As a registered lobbyist for Broward taxi king Jesse Gaddis, Kane helped convince the Broward school board this past July to buy a 38-acre site for a new school in northwest Fort Lauderdale for more than twice what Gaddis paid for the property in 1993. One school board member now wants to reconsider the deal. Kane is also a registered lobbyist for Health Insurance Plan of Florida. Earlier this year the school board voted to terminate its long-standing employee health insurance contract with Humana Health Plan and award the $50 million plum jointly to HIP and another health plan.
Next spring the county commission will have to decide whether to exercise its $1.2 million purchase option on Kane's own building on NE Fourth Street, which houses the county's Sexual Assault Treatment Center. If the appraised value comes in lower than $1.2 million, the commissioners will have to think hard about whether to pay Kane and his partners the full contracted price -- and risk facing criticism that taxpayers got gouged in another insider deal.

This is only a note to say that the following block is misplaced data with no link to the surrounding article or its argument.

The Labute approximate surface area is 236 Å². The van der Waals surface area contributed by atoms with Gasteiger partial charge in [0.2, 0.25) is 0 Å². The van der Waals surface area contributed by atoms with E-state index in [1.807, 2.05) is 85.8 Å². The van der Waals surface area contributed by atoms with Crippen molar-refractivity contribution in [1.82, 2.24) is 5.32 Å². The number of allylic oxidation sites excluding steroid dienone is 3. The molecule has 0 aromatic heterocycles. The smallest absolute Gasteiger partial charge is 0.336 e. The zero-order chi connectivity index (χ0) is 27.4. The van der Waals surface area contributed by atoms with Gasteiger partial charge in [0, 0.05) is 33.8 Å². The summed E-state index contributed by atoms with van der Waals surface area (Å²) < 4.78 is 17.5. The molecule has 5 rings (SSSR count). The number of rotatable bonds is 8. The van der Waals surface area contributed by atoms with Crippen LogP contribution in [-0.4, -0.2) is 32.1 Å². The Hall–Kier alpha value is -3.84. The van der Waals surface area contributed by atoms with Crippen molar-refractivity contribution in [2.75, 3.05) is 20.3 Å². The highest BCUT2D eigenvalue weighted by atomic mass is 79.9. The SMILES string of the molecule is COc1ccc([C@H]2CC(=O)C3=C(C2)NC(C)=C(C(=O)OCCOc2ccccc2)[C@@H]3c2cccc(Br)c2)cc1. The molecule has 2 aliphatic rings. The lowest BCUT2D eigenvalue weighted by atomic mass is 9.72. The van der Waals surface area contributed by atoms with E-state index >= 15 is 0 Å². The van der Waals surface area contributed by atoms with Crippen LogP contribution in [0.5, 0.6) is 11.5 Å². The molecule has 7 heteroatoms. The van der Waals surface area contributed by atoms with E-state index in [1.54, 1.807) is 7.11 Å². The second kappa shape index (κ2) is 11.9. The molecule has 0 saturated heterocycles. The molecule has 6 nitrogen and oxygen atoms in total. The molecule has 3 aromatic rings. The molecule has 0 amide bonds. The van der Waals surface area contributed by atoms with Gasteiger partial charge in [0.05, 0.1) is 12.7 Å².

"He's very close friends with all the important Democrats in the county, and he gets what he wants," says Doris Altier, who served with him on the port commission.
But those who know him well say Kane's heart is in the study of politics and public opinion, not in influence peddling. "Jim always wanted to be a professor or a writer," says Lori Parrish. "But I guess when you have a family, you have to put your dreams aside and make a living."
Four years ago he got a shot at his dream. With Austin Forman's financial help, he launched the Davie-based Florida Voter as part of an organization called the Forman Center For Political Studies. Kane surveys registered Florida voters four to six times a year, mostly on statewide issues like affirmative action, the governor's job-approval ratings, and political races. Florida Voter pays for some of the polls, and media clients sponsor others. Kane puts his findings in the journal, for which subscribers pay $250 a year.